Birdlike Wooden Tunnel Entrance Crafted And Designed by Norwegian Students

This mountain cabin has a strange wooden tunnel door that looks as though it might lead into another dimension. Located on a steep mountain in Bergen, this room with a view was crafted by a design-build workshop at the School of Architecture, lead by Espen Folgerø from OPA Form architects. Called Tubakuba (Tuba Cube), it uses different types of Norwegian wood and prides itself of being the only off-grid hotel room in Bergen.

The 150 sq ft tuba cube was crafted as a practical, hands-on University project, to gain building skills and solve problems onsite. Thanks to G.C. Rieber Funds‘ financial support, the students constructed this mountain retreat from 95 percent wood. While its small, cozy interior was clad in plywood and insulated with breathable wooden fibers, its four facades are all completely different.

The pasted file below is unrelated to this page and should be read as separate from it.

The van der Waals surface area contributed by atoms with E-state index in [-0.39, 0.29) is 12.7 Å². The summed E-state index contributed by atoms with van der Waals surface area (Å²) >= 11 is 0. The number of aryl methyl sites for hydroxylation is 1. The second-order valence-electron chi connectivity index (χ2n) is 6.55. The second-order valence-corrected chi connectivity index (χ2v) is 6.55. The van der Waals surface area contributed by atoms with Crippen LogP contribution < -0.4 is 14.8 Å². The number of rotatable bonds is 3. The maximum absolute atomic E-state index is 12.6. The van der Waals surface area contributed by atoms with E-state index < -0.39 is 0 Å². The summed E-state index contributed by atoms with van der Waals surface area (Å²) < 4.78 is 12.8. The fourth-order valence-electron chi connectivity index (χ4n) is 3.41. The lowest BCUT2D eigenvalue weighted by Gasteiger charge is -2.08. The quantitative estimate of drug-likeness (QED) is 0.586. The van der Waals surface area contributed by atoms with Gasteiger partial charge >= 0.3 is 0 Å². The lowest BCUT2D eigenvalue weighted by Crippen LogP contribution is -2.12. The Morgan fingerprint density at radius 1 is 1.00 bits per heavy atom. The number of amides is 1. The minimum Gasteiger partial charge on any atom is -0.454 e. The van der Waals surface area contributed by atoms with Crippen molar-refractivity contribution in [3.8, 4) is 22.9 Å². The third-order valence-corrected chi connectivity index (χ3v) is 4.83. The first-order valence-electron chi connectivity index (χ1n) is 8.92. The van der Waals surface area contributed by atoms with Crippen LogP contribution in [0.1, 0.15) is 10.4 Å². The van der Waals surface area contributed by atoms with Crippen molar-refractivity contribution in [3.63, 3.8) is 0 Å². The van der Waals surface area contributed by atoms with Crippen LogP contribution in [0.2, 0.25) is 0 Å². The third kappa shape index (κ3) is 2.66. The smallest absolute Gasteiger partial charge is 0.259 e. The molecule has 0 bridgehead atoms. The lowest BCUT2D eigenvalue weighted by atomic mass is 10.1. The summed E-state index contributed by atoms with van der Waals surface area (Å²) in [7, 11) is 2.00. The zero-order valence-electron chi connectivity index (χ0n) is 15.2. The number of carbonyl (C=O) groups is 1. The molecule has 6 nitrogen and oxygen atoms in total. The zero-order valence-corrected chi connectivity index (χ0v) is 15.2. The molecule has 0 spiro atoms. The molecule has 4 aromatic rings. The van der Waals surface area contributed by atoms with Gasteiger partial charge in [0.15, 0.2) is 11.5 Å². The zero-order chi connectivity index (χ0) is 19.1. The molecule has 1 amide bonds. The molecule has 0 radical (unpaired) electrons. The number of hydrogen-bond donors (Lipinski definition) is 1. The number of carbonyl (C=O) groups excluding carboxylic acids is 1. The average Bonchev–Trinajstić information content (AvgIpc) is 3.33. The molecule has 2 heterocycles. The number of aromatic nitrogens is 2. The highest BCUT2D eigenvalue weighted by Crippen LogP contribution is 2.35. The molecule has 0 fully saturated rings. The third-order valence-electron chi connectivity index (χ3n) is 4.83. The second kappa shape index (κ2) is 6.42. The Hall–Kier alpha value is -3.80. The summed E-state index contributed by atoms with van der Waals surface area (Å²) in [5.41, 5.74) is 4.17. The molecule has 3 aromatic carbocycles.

One side was made from burned larch using a traditional, maintenance-free Japanese technique known as Shou Sugi Ban, which prevents fungi and decay. The south wall is clad with untreated larch, which will turn gray and blend in with the forest with time. But the most distinctive part is the fantastic entrance tunnel made from pine shavings, which welcomes adults and kids alike into Bergen’s first and only off-grid hotel room.


Author: Ana Lisa

Photo credits: Espen Folgerø, Gunnar Sørås, Helge Skodvin, Marina Magreøy and Stine Elise Kristoffersen

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